Munro


Munro
Ben Nevis is the highest Munro in Britain

A Munro is a mountain in Scotland with a height over 3,000 ft (914.4 m). They are named after Sir Hugh Munro, 4th Baronet (1856–1919), who produced the first list of such hills, known as Munros Tables, in 1891. A Munro top is a summit over 3,000 ft which is not regarded as a separate mountain. As of the 2009, revision of the tables, published by the Scottish Mountaineering Club, there are 283 Munros and 227 further subsidiary tops. The most well known Munro is Ben Nevis, the highest mountain in the British Isles, with an altitude of 1,344 metres (4,409 ft).

The Munros of Scotland are known for presenting challenging conditions to hikers, particularly in winter when a number of fatalities are reported each year. Nevertheless, a popular practice amongst hillwalkers is "Munro Bagging", the aim being to climb all of the listed Munros. As of 2009, more than 4,000 have reported completing their round. The first continuous round of the Munros was completed by Hamish Brown in 1974, whilst the current holder of the record for the fastest continuous round is Stephen Pyke who completed his 2010 round in just under 40 days.

Contents

History

Before 1891 and the publication of Munros Tables there was considerable uncertainty about the number of peaks in Scotland over 3,000 feet. Estimates ranged from as few as 31 in the guides written by M.J.B. Baddeley, up to 236 listed by Robert Hall in the third edition of The Highland Sportsman and Tourist, published in 1884. One of the aims of the Scottish Mountaineering Club, formed in 1889, was to rectify this situation and accurately document all of Scotland's mountains over 3,000 feet. Sir Hugh Munro, a founding member of the Club, took on the task using his own experience as a mountaineer, as well as detailed study of the Ordnance Survey Six-inch to the mile and One-inch to the mile map series.[1][2]

Munro's research produced a set of tables which were published in the Scottish Mountaineering Club Journal in September 1891. They listed 538 summits over 3,000 feet, of which 283 were regarded as "separate mountains"; the term Munro applies to the latter, while the lesser summits are known as tops. Munro did not set any measure of topographic prominence by which a peak qualified as a separate mountain, and much debate has since taken place over how distinct two hills must be if they are to be considered as two separate Munros.

The Scottish Mountaineering Club have carried out a number of revisions of the tables, both in response to new height data on Ordnance Survey maps and to address the perceived inconsistency as to which peaks qualify for Munro status. In 1992, the publication of Alan Dawson's book Relative hills of Britain, showed that three tops not already considered summits, had a prominence of more than 500 feet (152 m).[citation needed] Given this they would have qualified as Corbett summits had they been under 3,000 feet. In the 1997 tables these three tops, on Beinn Alligin, Beinn Eighe and Buachaille Etive Beag, gained full Munro summit status. Dawson's book also highlighted a number of significant tops with as much as 60 metres (197 ft) of prominence which were not listed as Munro subsidiary tops. The 1997 tables promoted five of these to full Munro status.[citation needed]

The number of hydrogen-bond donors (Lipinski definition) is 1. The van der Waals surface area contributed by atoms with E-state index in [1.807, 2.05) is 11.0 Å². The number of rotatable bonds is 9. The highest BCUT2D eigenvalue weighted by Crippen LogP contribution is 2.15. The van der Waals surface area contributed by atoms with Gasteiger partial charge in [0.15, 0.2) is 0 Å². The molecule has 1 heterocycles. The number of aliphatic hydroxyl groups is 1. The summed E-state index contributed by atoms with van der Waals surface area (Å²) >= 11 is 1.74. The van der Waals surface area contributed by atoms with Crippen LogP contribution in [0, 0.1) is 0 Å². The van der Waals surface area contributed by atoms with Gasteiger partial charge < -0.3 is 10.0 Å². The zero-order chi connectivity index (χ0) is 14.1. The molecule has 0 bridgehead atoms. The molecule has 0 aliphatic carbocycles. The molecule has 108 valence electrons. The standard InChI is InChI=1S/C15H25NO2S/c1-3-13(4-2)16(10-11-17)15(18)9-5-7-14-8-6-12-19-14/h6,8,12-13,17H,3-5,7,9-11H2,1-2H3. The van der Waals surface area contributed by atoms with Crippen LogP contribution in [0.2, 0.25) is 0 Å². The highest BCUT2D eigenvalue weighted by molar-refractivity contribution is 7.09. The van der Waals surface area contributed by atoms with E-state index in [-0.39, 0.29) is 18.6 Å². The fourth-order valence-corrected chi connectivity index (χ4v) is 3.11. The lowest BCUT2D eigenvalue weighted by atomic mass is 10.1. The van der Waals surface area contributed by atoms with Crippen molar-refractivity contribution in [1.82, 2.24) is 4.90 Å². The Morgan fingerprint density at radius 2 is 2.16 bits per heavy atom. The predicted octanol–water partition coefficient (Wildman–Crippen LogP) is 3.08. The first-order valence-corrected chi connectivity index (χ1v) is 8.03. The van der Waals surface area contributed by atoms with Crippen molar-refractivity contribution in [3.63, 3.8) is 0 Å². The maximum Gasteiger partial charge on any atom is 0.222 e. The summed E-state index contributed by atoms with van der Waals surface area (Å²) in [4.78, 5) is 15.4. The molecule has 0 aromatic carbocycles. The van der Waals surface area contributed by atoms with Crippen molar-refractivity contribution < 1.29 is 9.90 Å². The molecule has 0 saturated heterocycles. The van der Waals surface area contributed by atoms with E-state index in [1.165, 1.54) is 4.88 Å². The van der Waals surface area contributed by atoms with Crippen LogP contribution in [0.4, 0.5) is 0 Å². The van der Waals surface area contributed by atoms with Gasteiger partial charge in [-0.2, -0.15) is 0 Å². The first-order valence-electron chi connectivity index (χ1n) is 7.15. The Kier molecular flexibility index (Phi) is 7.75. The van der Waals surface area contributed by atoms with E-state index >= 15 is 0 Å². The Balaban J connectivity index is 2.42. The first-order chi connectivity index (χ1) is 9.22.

Other classification schemes in Scotland, such as the Corbetts 2,500–3,000 ft (760–910 m) and Grahams 2,000–2,500 ft (610–760 m), require a peak to have a prominence of at least 500 feet for inclusion. The Munros however, still lack a rigid set of criteria for inclusion, with many summits of lesser prominence listed, principally due to time or distance factors rendering their summits difficult to reach. The 1997 tables ironed out many anomalies, but despite it being the highest-profile hill list in UK, in a number of people’s eyes, the list still is, and will probably remain, not wholly satisfactory.[citation needed]

During May and July 2009 several mountains were re-surveyed by the Munro Society to determine a more accurate height reading for those mountains which are known to be close to the 3,000 ft figure. In a press release on 10 September 2009 it was announced that the mountain Sgurr nan Ceannaichean, south of Glen Carron, has a height of 913.43 metres (2,996.8 ft).[3] As a result of the re-surveys the Scottish Mountaineering Club removed the Munro status of Sgurr nan Ceannaichean and this mountain is now a Corbett.[4]

The current revision of the tables, published in 2009, lists 283 Munros and 227 further subsidiary tops.

Bagging the Munros

Ben Hope is the most northerly Munro
Buachaille Etive Mòr's north-east face
The triple buttresses of Coire Mhic Fearchair on Beinn Eighe

Despite their relatively modest height compared with some continental ranges, walking and climbing in the Scottish mountains may be made treacherous by their latitude and exposure to Atlantic and Arctic weather systems. Even in summer, conditions can be atrocious; thick fog, strong winds, driving rain and freezing summit temperatures are not unusual.

Winter ascents of certain Munros are widely accepted to provide among the most challenging ice climbs in Europe. Some walkers are unprepared for the often extreme weather conditions on the exposed tops and many fatalities are recorded every year, often resulting from slips on wet rock or ice.

Some hillwalkers climb Munros with an eye to climbing every single one, a practice known as "Munro bagging". Having climbed all of them, a walker is entitled to be called a Munroist. Munro-bagging is a form of peak bagging.

Perhaps the most famous Munro is Ben Nevis in the Lochaber area. It is the highest peak in the British Isles, with an altitude of 1,344 metres (4,409 ft). Other well-known Munros include:

Notable completions

As of 2009, more than 4,000 people have completed the Munros.[5] The SMC, who maintain a list of those Munroists who have reported completing the Munros, have attempted to popularise the archaic spelling of compleation.[6]

Hugh Munro never completed his own list, missing out on Càrn an Fhidhleir and Càrn Cloich-mhuillin (downgraded to a "top" in 1981).[7] Sir Hugh is said to have missed the Inaccessible Pinnacle of Sgurr Dearg, on the Isle of Skye, which he never climbed.[8] However the "In Pinn", as it is known colloquially within Scottish mountaineering, was only listed as a subsidiary top on his list (despite being several metres higher than Sgurr Dearg, which was listed as the main top).[9]